We sought to build the cohort around a source of longitudinal, individual-level information on California residents—one that captured as much of the adult population as possible, while also providing accurate, up-to-date information on individuals’ residential location. We considered several possible data sources (see section I of the online supplementary appendix) before settling on California’s Statewide Voter Registration Database (SVRD).18 The SVRD has several features that made it attractive for our purposes. First, it captures a majority of adult residents of the state: in our study period, registrants accounted for approximately 74% of voting-eligible residents and 62% of all adult residents.19 20 Second, the SVRD contains information on each registrant’s name, sex, date of birth and principal residential address—all important variables to our study goals. Third, the California Secretary of State is required to keep the SVRD up to date with additions (eg, registrations by new state residents and residents who attain voting age) and removals (eg, deregistrations due to death, relocation or incarceration). The mandatory updates include weekly cross-checks against death and felony records21 and monthly cross-checks against the US Postal Service Change of Address Database.22 Registrants cannot receive a mail-in ballot or cast a valid vote if they are not registered at the correct address, so they face relatively strong incentives to update their address information. Finally, snapshots of the SVRD are taken regularly and archived.
In sum, SVRD extracts present a large sample of adults known to be alive and residing in California on the extract date. We obtained 13 historical extracts of the SVRD that spanned the study period and were spaced approximately 1 year apart (see section II of the online supplementary appendix).
Dealer Record of Sale database
Nearly all transfers of firearms in California—including transfers between private parties, gun show sales, gifts and loans—must be transacted through a licensed dealer.23 Dealers relay electronically details of transfers and transferees to the California Department of Justice (CalDOJ), where they are logged into the Dealer Record of Sale (DROS) database and stored permanently.24 Handgun transfers in California have adhered to this process for decades, creating a state-wide archive of lawful handgun transfers. It was optional for licensed dealers to log information on long gun transfers into the DROS database until 1 January 2014, when it became mandatory. We obtained DROS records on over 10 million handgun and long gun transfers made over a 32-year period (1985–2016), although this report focuses on the 5.5 million transfers recorded during the study period.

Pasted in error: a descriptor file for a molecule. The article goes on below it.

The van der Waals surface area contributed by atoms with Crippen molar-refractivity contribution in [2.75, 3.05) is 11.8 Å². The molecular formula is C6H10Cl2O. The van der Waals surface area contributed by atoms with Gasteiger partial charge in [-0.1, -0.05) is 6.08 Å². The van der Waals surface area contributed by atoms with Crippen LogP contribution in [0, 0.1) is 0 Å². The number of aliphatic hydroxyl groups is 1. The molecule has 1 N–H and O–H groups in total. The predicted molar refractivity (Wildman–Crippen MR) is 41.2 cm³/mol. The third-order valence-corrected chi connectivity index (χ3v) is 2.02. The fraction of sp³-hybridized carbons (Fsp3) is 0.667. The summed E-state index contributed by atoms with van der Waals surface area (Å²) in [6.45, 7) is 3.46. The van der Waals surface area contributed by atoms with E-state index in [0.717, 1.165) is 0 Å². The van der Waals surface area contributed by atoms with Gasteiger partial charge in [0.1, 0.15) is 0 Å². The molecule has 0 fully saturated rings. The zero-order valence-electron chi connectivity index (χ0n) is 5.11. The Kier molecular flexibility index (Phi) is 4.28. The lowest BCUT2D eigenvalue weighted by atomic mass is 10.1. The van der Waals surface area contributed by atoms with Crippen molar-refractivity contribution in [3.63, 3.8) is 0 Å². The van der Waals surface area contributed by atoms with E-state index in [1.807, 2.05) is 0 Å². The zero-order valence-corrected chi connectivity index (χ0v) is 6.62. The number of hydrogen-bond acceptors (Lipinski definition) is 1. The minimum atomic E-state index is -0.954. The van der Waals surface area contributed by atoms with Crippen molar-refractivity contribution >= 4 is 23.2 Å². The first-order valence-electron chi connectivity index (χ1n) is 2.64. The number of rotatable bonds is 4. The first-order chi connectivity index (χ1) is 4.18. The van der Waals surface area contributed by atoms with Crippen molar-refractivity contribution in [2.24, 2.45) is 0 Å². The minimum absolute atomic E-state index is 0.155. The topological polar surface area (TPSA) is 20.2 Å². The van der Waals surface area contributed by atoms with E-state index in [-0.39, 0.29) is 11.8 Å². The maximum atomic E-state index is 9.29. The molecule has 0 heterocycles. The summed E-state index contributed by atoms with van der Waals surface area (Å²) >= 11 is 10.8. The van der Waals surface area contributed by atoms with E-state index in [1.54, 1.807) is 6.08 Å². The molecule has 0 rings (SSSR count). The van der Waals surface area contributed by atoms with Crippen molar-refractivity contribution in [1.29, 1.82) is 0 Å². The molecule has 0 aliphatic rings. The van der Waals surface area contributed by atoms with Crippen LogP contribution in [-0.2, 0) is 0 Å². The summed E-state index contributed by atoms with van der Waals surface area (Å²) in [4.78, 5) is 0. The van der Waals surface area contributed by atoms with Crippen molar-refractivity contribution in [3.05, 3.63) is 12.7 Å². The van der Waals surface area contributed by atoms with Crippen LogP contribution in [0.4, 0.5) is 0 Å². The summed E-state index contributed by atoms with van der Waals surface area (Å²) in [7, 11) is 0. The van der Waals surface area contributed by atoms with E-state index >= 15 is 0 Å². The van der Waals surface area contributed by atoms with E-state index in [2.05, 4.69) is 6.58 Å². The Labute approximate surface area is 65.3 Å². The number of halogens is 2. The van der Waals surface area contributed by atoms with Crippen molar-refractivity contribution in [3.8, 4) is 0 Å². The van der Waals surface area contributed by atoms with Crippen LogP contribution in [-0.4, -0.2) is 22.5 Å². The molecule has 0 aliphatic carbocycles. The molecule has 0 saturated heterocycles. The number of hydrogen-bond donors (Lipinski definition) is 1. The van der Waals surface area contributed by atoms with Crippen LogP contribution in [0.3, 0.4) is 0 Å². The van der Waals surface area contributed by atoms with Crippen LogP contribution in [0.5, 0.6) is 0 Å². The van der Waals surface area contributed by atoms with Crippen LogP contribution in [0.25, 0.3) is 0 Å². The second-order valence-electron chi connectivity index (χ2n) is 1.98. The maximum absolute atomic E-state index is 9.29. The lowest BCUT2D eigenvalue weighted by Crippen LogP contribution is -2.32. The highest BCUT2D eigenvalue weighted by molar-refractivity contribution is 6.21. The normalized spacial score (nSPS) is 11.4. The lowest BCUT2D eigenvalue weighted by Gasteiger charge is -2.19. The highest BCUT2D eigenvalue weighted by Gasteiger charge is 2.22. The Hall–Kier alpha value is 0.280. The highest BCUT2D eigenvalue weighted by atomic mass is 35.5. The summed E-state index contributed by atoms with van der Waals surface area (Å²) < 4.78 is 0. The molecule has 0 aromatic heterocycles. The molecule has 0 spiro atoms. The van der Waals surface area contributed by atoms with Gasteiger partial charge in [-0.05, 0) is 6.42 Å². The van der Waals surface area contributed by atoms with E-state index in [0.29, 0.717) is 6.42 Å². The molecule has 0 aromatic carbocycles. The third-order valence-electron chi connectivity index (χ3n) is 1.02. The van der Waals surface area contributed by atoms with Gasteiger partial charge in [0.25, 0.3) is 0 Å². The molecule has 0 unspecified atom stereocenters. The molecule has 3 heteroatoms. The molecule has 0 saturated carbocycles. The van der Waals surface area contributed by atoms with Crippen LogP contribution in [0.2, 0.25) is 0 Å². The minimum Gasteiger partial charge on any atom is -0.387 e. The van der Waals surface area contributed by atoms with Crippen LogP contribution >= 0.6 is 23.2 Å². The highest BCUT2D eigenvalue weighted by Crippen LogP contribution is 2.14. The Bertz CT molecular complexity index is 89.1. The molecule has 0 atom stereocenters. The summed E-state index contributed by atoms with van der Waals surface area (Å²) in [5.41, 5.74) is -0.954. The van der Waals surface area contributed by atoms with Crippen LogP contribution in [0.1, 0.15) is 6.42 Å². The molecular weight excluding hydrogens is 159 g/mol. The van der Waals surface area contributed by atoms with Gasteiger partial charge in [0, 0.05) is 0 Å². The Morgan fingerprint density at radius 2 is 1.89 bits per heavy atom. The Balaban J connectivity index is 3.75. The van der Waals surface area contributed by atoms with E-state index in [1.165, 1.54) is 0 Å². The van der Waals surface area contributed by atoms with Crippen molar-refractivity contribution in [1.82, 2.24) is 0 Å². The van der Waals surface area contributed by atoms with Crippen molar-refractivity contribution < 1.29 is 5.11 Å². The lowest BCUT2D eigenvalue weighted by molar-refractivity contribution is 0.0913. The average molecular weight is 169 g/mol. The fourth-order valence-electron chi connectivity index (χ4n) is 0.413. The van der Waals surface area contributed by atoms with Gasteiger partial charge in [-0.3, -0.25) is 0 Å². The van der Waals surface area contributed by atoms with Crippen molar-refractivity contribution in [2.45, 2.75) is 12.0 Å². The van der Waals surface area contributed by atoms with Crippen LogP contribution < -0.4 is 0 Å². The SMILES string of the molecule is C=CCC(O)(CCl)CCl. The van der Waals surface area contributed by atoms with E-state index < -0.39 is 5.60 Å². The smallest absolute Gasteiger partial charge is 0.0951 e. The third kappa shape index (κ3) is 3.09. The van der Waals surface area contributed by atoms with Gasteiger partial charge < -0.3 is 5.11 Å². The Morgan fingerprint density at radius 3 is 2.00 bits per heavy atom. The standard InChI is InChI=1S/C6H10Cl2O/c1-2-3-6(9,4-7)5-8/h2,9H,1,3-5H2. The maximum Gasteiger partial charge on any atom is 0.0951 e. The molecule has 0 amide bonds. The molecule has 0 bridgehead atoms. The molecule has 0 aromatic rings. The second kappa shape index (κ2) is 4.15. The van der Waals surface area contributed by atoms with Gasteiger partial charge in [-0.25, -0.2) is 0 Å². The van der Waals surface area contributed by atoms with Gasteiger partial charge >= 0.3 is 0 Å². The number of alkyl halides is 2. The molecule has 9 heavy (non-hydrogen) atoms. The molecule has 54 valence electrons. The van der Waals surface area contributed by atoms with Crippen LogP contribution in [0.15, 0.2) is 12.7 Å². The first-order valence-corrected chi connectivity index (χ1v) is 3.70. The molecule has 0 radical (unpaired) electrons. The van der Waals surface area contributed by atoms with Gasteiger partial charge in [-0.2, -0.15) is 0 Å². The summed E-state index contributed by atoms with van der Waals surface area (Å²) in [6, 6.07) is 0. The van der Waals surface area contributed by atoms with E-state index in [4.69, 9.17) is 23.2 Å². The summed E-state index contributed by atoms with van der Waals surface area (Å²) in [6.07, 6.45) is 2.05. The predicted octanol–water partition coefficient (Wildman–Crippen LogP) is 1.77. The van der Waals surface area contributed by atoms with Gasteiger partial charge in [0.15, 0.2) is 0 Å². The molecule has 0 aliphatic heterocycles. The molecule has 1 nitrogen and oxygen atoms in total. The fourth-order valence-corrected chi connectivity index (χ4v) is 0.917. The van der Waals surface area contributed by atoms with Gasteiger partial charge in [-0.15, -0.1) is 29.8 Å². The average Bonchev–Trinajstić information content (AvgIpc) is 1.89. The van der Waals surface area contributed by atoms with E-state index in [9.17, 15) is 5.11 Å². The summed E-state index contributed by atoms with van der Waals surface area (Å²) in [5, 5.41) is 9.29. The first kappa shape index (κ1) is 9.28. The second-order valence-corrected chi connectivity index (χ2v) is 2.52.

The California Death Statistical Master Files are the state’s official mortality records.25 They contain detailed information on deaths among state residents, including deaths that occur out of state. The records include the decedent’s name, sex, date of birth, race, and residential address, as well as the date, cause (International Classification of Diseases, Tenth Revision code) and location of death. We obtained data on all recorded adult deaths from 2000 through 2016.
Overview of linkage process
We used probabilistic data linkage methods to match the firearm transfer records and mortality records, respectively, to the SVRD extracts at the person level. The link variables, available in all three principal data sets, were: first name, middle name (or initial), last name (and former last name), date of birth (day/month/year), sex and geocoded residential address. Candidate pairs that matched on all link variables were automatically accepted as matches.
However, the bulk of the linkage effort involved developing and applying algorithms to detect matches with imperfect agreement on one or more of the link variables. Variation across public records in how an individual’s information is recorded is common and occurs for a variety of reasons, including recording mistakes (eg, misspellings, entry errors), inconsistent use of certain identifying fields (eg, middle name, residential unit number) and normal temporal change among accurate identifiers (eg, new residential address, changes of last name).